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A Sermon preached by Elle Morgan, Seminarian Intern

Lord, we thank you for the gift of your Word and as we think on these things open our hearts and our minds -- Amen

Good morning, St. Philips – near and far.  It is lovely to be back with you after having gone to fulfill seminary and family obligations.  It’s hard to imagine that we are already in the Second Sunday in Lent.

I often consider myself a “Gospel-Gal,” -- usually preaching from the Gospel texts.  That said, I am intrigued by the emphasis on Abraham in this week’s lectionary and couldn't resist when the Hebrew Scriptures and the epistle for today spoke of him.  We saw this last week with Noah.

Theologians speculate about what might have happened in Rome to spark Paul's epistle.  There may have been the temptation of those in Rome to see our salvation as the result of our works, keeping the rules, and being obedient.  There may have been speculation about how Abraham was chosen in the first place, thereby sparking a chain of saving actions by God that culminated in Jesus Christ.

So, there may be an issue of controversy or a matter to be settled.   This correlation shouldn’t be a surprise; Paul was raised in the Jewish tradition – a member of the body of the Abrahamic covenant and it’s likely he understood the importance of those strong connections to his new context as a disciple of Christ. In today's epistle, Paul draws on that history to indicate that all of Abraham's descendants are blessed by God.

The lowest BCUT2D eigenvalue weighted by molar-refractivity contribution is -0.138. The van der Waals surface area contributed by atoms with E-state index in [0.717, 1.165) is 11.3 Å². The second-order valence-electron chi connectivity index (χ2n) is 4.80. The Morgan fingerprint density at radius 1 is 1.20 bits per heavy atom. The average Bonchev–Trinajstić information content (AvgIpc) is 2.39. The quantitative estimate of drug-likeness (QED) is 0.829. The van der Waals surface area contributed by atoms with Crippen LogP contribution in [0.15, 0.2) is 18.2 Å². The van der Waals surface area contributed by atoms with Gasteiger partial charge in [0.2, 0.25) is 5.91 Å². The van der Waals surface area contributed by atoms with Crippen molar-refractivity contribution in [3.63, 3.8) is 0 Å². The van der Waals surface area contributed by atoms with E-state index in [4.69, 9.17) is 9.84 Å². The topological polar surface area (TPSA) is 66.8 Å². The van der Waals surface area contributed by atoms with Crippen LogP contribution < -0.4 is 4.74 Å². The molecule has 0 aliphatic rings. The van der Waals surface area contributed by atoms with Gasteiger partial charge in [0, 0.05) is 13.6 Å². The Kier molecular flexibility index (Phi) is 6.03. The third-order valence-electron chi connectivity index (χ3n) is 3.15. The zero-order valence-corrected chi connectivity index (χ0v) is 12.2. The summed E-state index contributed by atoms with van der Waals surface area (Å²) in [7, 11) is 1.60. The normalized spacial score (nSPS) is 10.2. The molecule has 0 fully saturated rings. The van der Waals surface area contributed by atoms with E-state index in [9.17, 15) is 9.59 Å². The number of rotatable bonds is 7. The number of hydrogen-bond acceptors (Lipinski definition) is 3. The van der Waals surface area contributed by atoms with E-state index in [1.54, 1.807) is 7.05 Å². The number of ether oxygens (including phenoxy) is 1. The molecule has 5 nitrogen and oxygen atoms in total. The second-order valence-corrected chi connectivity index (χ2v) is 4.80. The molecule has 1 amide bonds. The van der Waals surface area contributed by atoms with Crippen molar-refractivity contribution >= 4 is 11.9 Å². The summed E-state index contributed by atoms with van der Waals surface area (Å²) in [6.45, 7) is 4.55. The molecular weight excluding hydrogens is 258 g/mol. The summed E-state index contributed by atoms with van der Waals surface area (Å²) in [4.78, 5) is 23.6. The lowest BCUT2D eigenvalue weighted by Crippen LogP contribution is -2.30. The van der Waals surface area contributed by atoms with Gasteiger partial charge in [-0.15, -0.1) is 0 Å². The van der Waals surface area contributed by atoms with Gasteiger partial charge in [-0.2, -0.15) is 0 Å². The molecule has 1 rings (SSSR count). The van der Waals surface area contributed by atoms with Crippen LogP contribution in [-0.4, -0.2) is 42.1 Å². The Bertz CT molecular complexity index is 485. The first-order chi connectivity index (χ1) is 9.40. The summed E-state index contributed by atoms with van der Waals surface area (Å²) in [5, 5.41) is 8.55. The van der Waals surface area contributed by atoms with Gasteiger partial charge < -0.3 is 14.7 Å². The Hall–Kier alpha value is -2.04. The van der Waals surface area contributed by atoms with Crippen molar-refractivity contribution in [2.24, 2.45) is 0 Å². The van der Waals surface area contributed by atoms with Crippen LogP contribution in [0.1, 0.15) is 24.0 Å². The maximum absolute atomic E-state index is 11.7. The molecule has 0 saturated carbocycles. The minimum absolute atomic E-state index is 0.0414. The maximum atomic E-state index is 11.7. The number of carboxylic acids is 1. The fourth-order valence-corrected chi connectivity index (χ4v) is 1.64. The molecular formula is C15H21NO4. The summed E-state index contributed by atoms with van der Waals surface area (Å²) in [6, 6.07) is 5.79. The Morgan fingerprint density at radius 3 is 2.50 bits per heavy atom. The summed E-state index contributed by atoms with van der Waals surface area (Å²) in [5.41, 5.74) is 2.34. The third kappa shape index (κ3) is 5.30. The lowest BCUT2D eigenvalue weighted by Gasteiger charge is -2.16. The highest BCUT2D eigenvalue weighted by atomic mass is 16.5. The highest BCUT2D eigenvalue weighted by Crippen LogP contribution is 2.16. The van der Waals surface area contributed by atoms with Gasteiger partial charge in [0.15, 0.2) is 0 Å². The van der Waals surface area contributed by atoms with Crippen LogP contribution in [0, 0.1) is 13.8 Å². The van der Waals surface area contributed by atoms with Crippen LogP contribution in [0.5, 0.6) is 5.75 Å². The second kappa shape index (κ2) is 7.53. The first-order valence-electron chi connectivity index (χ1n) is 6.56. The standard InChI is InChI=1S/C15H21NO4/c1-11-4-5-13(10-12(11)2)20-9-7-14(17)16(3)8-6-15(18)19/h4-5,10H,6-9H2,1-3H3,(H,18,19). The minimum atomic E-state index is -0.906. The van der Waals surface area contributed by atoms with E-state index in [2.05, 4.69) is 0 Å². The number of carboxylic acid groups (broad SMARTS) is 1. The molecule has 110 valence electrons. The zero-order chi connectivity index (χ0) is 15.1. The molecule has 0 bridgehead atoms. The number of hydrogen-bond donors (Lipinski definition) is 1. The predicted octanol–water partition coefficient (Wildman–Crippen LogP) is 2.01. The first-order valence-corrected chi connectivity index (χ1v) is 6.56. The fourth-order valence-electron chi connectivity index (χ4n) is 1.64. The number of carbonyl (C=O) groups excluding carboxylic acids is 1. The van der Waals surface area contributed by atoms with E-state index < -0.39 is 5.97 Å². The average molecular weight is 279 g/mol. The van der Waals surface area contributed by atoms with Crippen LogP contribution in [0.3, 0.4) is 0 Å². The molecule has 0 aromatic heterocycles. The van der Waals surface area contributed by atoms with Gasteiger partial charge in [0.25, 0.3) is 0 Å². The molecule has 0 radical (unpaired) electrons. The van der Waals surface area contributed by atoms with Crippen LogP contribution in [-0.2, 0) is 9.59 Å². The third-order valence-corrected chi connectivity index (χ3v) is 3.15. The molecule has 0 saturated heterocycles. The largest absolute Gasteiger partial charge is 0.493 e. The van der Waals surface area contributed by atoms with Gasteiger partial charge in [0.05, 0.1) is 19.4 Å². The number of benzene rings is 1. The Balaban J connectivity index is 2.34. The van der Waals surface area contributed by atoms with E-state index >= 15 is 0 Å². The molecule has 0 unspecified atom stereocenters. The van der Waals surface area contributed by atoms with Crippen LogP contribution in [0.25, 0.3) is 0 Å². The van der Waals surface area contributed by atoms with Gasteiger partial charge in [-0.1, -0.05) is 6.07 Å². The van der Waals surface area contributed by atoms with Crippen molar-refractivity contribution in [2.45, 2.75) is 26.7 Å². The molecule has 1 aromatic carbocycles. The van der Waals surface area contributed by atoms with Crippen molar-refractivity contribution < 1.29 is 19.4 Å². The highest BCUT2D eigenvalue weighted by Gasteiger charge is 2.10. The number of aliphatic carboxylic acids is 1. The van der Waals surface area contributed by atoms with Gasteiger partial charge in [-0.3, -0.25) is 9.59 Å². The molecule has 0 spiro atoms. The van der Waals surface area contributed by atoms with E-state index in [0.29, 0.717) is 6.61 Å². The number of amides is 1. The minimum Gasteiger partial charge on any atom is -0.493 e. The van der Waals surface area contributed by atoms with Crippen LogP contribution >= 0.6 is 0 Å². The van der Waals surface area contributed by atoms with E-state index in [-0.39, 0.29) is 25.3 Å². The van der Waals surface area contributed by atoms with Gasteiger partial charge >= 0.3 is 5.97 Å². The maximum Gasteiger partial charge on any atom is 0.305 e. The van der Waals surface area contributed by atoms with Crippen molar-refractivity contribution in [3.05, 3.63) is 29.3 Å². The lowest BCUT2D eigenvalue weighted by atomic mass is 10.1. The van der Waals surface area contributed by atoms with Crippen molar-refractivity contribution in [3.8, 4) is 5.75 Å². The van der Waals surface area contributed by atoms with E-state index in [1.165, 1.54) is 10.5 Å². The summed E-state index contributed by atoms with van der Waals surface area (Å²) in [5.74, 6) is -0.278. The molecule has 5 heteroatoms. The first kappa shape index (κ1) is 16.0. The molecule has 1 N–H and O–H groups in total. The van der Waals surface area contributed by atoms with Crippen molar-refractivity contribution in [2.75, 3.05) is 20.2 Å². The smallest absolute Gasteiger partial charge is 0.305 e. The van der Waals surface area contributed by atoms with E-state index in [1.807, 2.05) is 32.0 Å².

But why are we reading about these passages in the Second Sunday in Lent?  Could it be about OUR journey to the cross?  A journey made in faithfulness as Abraham did?  Is it about faith more generally?  Or God’s commitment to those who trust in him?  Or, more simply, an example of the blessings that might come to those willing to align their call with God's call for them?  There were many questions for Paul and many for us.  

So -- let’s start with Genesis.  We know that Abraham, an ordinary person of some advanced age, along with his equally elderly wife Sarah, was chosen by God to be the parents of many nations, at a time that they found implausible. In Genesis, God tells Abraham to walk blamelessly before him, and he will be blessed.  Because we know this story and how it ends, we sometimes talk about it in a commonplace way, understanding but maybe not honoring its miracles.